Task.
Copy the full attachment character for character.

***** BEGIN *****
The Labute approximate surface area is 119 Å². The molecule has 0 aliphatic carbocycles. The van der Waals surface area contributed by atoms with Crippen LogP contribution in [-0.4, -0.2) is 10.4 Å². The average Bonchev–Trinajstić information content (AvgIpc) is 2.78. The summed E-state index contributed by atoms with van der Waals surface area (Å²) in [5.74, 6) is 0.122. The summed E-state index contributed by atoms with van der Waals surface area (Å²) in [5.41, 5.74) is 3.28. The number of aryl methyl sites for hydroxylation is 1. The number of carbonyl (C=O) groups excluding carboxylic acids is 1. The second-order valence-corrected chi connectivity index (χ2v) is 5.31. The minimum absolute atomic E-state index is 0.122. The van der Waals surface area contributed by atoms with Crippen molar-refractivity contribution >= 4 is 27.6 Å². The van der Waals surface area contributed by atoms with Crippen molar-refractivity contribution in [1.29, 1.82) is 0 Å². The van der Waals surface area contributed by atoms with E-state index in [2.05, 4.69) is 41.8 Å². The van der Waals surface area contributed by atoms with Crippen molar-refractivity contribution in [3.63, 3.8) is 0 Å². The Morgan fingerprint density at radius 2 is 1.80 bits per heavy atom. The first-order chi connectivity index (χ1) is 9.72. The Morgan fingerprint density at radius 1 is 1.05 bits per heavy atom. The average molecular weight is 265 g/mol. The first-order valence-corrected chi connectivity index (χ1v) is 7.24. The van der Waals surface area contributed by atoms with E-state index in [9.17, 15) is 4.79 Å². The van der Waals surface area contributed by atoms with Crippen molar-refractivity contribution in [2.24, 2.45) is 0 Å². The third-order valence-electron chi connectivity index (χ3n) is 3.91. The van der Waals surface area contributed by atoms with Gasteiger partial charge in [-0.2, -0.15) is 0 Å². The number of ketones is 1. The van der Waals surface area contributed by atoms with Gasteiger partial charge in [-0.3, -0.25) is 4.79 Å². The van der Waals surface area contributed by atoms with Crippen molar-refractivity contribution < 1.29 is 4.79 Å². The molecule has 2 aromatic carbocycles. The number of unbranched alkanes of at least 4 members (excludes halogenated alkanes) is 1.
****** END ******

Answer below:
The Labute approximate surface area is 119 Å². The molecule has 0 aliphatic carbocycles. The van der Waals surface area contributed by atoms with Crippen LogP contribution in [-0.4, -0.2) is 10.4 Å². The average Bonchev–Trinajstić information content (AvgIpc) is 2.78. The summed E-state index contributed by atoms with van der Waals surface area (Å²) in [5.74, 6) is 0.122. The summed E-state index contributed by atoms with van der Waals surface area (Å²) in [5.41, 5.74) is 3.28. The number of aryl methyl sites for hydroxylation is 1. The number of carbonyl (C=O) groups excluding carboxylic acids is 1. The second-order valence-corrected chi connectivity index (χ2v) is 5.31. The minimum absolute atomic E-state index is 0.122. The van der Waals surface area contributed by atoms with Crippen molar-refractivity contribution >= 4 is 27.6 Å². The van der Waals surface area contributed by atoms with Crippen molar-refractivity contribution in [1.29, 1.82) is 0 Å². The van der Waals surface area contributed by atoms with E-state index in [2.05, 4.69) is 41.8 Å². The van der Waals surface area contributed by atoms with Crippen molar-refractivity contribution in [3.63, 3.8) is 0 Å². The Morgan fingerprint density at radius 2 is 1.80 bits per heavy atom. The first-order chi connectivity index (χ1) is 9.72. The Morgan fingerprint density at radius 1 is 1.05 bits per heavy atom. The average molecular weight is 265 g/mol. The first-order valence-corrected chi connectivity index (χ1v) is 7.24. The van der Waals surface area contributed by atoms with E-state index in [9.17, 15) is 4.79 Å². The van der Waals surface area contributed by atoms with Crippen molar-refractivity contribution in [2.24, 2.45) is 0 Å². The third-order valence-electron chi connectivity index (χ3n) is 3.91. The van der Waals surface area contributed by atoms with Gasteiger partial charge in [-0.2, -0.15) is 0 Å². The number of ketones is 1. The van der Waals surface area contributed by atoms with Gasteiger partial charge in [-0.3, -0.25) is 4.79 Å². The van der Waals surface area contributed by atoms with Crippen molar-refractivity contribution < 1.29 is 4.79 Å². The molecule has 2 aromatic carbocycles. The number of unbranched alkanes of at least 4 members (excludes halogenated alkanes) is 1.